Lots of traditional publishers are starting to develop free-to-play strategies, even the staunchest opponents are realising they need one to continue to be a player in the gaming space. By traditional I mean the ones that still put a disc in a box and ship it to a retail store. You can’t really blame them and expect a overnight change to the entire of foundation of what made them successful in the first place. Much like the music and film industries, some publishers are struggling to grasp the wide reaching implications of digital distribution quickly enough and clinging on to what they know works. Their biggest failure lies not in the un-willingness to change but in the un-willingness to truly understand the online space and the free-to-play business model. There’s a massive knowledge gap.
Here are some of the fundamental challenges traditional publishers face:
1) Retail focused Infrastructure — Traditional publisher are built around retail. They have manufacturing teams, operations teams, sales teams. They schmooze Buyers from Best Buy, Game, FNAC, Saturn etc., they print manuals, manufacture CDs, design, proof, copy, get ESRB/PEGI/USK ratings, and work on submissions with the console owners. All this takes manpower and money. Even though retail sales are decreasing you still need all those resources to produce less units. So the overhead remains but the volume and subsequently profit diminishes.
2) Coming late to the Community party — Historically traditional publishers are not used to in-depth community interaction, with the rise of social media this has changed and most publishers will have a community or at least a social media team. Often PR teams still push out Twitter and Facebook messages in a press release like fashion vs building true engagement. By the nature of the box distribution model the process is one-sided and not as organic as with a online game. With the lack of a beta phase there is limited consumer feedback pre-release. There is little involvement from the community in shaping the final product, often this beta phase can be a critical part of a online launch where the grassroots community is built. Early advocates drive positive word mouth.
3) Old school Marketing — Most large publishers have over-inflated marketing budgets that use a scatter-shot effect to reach out across multiple mediums: outdoor, TV, events, radio, online, viral and social media. Large scale campaigns like this make a lot of noise but are not necessarily ROI friendly or effective for a more specific demographic. If you’re trying to reach a niche audience of relatively hardcore free-to-play gamers you need to consider: they need the right PC spec to play your game, must have a means of making a online payment, probably be male between the ages of 16–34, etc. The point being you’re not going to best reach that person with an outdoor billboard on Sunset Blvd or the London Underground. You need more focused marketing efforts with a close eye on your conversion rate and cost per acquisition (CPA). Traditional publishers need to tone down their marketing efforts and make them much more focused on conversions vs brand awareness and noise.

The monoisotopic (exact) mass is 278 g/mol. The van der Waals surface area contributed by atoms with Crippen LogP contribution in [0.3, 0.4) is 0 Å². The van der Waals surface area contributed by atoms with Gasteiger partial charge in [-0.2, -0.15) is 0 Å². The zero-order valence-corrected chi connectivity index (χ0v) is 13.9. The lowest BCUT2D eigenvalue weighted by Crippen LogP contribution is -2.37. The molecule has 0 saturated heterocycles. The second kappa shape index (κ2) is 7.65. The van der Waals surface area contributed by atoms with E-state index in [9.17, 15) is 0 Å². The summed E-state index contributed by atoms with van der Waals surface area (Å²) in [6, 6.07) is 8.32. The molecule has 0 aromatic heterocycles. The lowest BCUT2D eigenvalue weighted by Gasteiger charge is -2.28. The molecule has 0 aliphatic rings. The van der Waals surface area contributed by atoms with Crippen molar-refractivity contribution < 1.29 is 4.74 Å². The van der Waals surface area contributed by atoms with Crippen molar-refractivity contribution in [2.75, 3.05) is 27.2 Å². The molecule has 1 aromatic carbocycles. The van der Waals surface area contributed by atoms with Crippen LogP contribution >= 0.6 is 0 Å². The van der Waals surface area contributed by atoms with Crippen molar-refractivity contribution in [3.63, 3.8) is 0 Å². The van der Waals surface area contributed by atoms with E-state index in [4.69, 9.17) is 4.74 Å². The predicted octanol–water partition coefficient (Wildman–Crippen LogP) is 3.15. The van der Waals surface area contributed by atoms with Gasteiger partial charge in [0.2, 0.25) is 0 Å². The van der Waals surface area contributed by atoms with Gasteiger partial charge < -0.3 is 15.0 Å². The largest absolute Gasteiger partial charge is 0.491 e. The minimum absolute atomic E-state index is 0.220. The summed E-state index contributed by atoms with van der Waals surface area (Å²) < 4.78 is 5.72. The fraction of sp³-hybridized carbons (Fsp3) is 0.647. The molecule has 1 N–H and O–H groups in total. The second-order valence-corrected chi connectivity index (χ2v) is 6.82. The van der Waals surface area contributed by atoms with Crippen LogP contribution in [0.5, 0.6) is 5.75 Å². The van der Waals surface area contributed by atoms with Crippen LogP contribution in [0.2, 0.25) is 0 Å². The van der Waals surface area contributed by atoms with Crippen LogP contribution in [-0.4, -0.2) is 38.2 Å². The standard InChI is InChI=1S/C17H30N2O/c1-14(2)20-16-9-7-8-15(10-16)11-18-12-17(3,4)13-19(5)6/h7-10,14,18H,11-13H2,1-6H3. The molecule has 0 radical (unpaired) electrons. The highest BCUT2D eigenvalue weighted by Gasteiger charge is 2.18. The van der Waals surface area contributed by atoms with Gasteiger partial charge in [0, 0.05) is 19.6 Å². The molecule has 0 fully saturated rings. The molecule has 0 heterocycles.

4) Expensive External dependencies — Creative Agencies, Media Agencies, PR agencies, manufacturing suppliers are all part and parcel of games publishing. The issue is much like the traditional publishing infrastructure, these suppliers are setup to work on big launch campaigns and one off projects. Not necessarily on long term ongoing acquisition and retention marketing campaigns that a successful online title with a long lifespan needs. Retaining these companies over long periods is extremely expensive and cost prohibitive. Once you have contracts in place and have established relationships it’s not easy to close the doors on those overnight.
5) Sticking to outdated release beats — dictated by all of the above. The usual cycle of pre-release reviews, teasers, tightly embargoed exclusives all work differently for an online free-to-play product. For example with an open-beta it’s much harder to embargo things, you can’t send press a review copy because the servers aren’t actually live yet. Not all the marketing should be front loaded, you need to think about post release updates, patches, and what activity you need in-place in the months after launch. On-going engagement builds long term retention. It’s time to start rethinking existing marketing and PR ‘best practice’.
6) Lack of Technical Infrastructure — Server hosting, billing, customer support, analytics and tools. All these things need to not only be established but also maintained. Publishers need the resources with the right skill-sets to build and manage these. This is no quick fix. It can take years of trial and error to get right, as this is still a relatively new space there is not much available talent with the relevant experience.
So what can these publishers do to better prepare themselves for continuing shifts in the industry? Well, step 1 is acknowledging you have a problem. Build a knowledge base quickly, bring new talent into the ranks that understand the online and free-to-play space. Make the hard decisions sooner rather than later, focus on result oriented implementation, build effective data tracking tools for things like marketing and monitor those closely. Focus on digital distribution strategies either by relying on internal systems or partnering with online distributors. Figure out future revenue models based on something other than pure box sales. Do some due diligence, understand the space and learn from the folks doing it successfully.
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